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The BBC Russia Service: Britain’s White Propaganda Station (1946–53)

Chapter
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Part of the Global Conflict and Security since 1945 book series (GCON)

Abstract

As noted in Chapter 2, British propaganda strategy during the early years of the Cold War focused on bolstering democratic elements in Western Europe, with far less time and effort being spent on activities aimed at undermining and destabilizing Communist control of Eastern Europe and the Soviet Union. One of the major reasons the IRD endorsed this approach was its assessment that Britain lacked the ability to conduct many of the offensive propaganda operations the military was advocating. Britain’s inability to conduct propaganda operations inside the Soviet Union stemmed from the extensive control devices imposed on Soviet society by the Communist regime, which sought to eliminate all social, economic, and political contact between the Soviet Union and the West. This Iron Curtain severely limited the West’s ability to communicate with the Soviet people, let alone influence them to adopt a more favorable attitude toward British policies. The only instruments capable of breaking through these controls were the BBC Russia Service and other short-wave radio stations.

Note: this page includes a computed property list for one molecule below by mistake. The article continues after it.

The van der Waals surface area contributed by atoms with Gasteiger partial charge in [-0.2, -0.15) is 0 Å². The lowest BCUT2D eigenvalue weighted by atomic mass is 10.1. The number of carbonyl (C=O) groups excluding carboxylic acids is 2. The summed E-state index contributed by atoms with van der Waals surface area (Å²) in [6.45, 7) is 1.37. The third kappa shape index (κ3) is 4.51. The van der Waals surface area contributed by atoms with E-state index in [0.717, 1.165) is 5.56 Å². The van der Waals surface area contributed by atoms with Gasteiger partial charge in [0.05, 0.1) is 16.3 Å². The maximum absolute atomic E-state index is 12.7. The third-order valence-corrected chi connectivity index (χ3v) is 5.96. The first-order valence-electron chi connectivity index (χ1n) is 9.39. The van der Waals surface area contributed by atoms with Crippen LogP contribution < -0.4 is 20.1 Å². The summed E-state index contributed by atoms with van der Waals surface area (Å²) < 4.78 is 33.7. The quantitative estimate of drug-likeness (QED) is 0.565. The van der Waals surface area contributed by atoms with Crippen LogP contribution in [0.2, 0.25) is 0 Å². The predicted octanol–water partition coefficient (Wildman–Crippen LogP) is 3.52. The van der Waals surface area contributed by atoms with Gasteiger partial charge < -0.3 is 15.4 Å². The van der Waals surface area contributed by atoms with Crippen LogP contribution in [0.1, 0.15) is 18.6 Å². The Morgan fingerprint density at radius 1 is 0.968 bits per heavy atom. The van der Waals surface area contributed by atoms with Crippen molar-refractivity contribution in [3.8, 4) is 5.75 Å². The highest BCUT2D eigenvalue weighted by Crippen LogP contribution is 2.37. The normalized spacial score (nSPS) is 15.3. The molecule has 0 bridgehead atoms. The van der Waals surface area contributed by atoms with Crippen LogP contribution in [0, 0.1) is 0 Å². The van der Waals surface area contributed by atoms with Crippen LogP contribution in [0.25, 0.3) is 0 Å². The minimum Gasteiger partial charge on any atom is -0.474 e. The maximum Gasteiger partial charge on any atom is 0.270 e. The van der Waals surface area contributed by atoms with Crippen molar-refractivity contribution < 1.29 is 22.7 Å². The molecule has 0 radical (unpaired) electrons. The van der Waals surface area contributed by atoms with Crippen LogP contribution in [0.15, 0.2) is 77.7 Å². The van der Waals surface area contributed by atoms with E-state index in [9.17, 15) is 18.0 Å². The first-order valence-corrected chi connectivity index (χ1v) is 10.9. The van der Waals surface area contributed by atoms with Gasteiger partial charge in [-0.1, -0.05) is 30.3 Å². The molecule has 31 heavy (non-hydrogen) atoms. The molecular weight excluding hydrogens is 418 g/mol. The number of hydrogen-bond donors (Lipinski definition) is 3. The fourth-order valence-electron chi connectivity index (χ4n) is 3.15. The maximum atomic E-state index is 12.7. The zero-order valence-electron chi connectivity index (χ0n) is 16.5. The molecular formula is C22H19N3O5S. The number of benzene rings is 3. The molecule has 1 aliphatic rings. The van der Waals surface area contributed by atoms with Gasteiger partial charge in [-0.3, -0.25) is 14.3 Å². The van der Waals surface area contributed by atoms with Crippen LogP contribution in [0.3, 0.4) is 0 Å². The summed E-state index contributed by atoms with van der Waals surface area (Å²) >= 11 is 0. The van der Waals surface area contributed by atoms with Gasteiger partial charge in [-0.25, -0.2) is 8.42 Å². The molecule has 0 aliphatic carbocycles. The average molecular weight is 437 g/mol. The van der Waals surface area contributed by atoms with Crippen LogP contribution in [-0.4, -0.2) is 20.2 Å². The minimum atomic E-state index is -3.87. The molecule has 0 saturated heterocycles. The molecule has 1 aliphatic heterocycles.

Keywords

Minority Language British Government Soviet Government News Service News Bulletin 
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Notes

  1. 26.
    General Sir Charles Richardson, From Churchill’s Secret Circle to the BBC: The Biography of Lt. General Sir Ian Jacob: GBE CB DL (London: Brassey’s, 1991), p. 46.Google Scholar
  2. 35.
    Michael Tracey, Notes on A Variety of Lives: A Biography of Sir Hugh Greene (London: Bodley Head, 1983), pp. 120–1.Google Scholar
  3. 70.
    Wesley Wark, “Coming in from the Cold: British Propaganda and the Red Army Defectors, 1945–1952,” The International History Review, vol. 9, no. 1 (February 1987) pp. 48–72.CrossRefGoogle Scholar

Copyright information

© Lowell H. Schwartz 2009

Authors and Affiliations

  1. 1.RAND CorporationUSA

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